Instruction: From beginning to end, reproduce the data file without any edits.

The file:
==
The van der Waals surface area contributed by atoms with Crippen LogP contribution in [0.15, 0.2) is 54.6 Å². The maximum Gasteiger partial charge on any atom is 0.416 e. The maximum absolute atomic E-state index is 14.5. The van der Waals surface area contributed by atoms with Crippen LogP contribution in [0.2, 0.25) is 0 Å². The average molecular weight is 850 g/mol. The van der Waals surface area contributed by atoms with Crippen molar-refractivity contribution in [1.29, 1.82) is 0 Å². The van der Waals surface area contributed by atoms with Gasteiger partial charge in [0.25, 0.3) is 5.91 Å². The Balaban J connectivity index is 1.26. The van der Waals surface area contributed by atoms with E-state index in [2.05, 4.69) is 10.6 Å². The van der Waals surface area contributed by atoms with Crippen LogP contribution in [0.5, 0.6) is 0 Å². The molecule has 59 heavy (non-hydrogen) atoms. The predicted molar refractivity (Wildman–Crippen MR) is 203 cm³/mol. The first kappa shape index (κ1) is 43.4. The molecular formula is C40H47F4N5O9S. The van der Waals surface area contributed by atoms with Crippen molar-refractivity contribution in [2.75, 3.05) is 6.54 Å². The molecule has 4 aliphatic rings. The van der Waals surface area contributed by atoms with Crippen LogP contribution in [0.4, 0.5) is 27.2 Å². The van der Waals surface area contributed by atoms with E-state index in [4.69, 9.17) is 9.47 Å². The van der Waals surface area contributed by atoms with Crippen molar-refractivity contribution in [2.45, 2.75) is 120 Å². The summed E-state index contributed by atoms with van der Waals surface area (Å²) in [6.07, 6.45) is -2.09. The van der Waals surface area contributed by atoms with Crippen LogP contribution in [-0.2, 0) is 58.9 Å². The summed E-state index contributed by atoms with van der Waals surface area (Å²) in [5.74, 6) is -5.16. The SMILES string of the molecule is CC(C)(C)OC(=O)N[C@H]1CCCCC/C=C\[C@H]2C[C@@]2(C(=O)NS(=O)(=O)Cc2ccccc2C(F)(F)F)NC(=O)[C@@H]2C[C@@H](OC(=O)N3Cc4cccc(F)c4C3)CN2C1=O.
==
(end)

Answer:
The van der Waals surface area contributed by atoms with Crippen LogP contribution in [0.15, 0.2) is 54.6 Å². The maximum Gasteiger partial charge on any atom is 0.416 e. The maximum absolute atomic E-state index is 14.5. The van der Waals surface area contributed by atoms with Crippen LogP contribution in [0.2, 0.25) is 0 Å². The average molecular weight is 850 g/mol. The van der Waals surface area contributed by atoms with Crippen molar-refractivity contribution in [1.29, 1.82) is 0 Å². The van der Waals surface area contributed by atoms with Gasteiger partial charge in [0.25, 0.3) is 5.91 Å². The Balaban J connectivity index is 1.26. The van der Waals surface area contributed by atoms with E-state index in [2.05, 4.69) is 10.6 Å². The van der Waals surface area contributed by atoms with Crippen LogP contribution in [0.5, 0.6) is 0 Å². The molecule has 59 heavy (non-hydrogen) atoms. The predicted molar refractivity (Wildman–Crippen MR) is 203 cm³/mol. The first kappa shape index (κ1) is 43.4. The molecular formula is C40H47F4N5O9S. The van der Waals surface area contributed by atoms with Crippen molar-refractivity contribution in [2.75, 3.05) is 6.54 Å². The molecule has 4 aliphatic rings. The van der Waals surface area contributed by atoms with Crippen LogP contribution in [0.4, 0.5) is 27.2 Å². The van der Waals surface area contributed by atoms with E-state index in [4.69, 9.17) is 9.47 Å². The van der Waals surface area contributed by atoms with Crippen molar-refractivity contribution in [2.45, 2.75) is 120 Å². The summed E-state index contributed by atoms with van der Waals surface area (Å²) in [6.07, 6.45) is -2.09. The van der Waals surface area contributed by atoms with Crippen LogP contribution in [-0.2, 0) is 58.9 Å². The summed E-state index contributed by atoms with van der Waals surface area (Å²) in [5.74, 6) is -5.16. The SMILES string of the molecule is CC(C)(C)OC(=O)N[C@H]1CCCCC/C=C\[C@H]2C[C@@]2(C(=O)NS(=O)(=O)Cc2ccccc2C(F)(F)F)NC(=O)[C@@H]2C[C@@H](OC(=O)N3Cc4cccc(F)c4C3)CN2C1=O.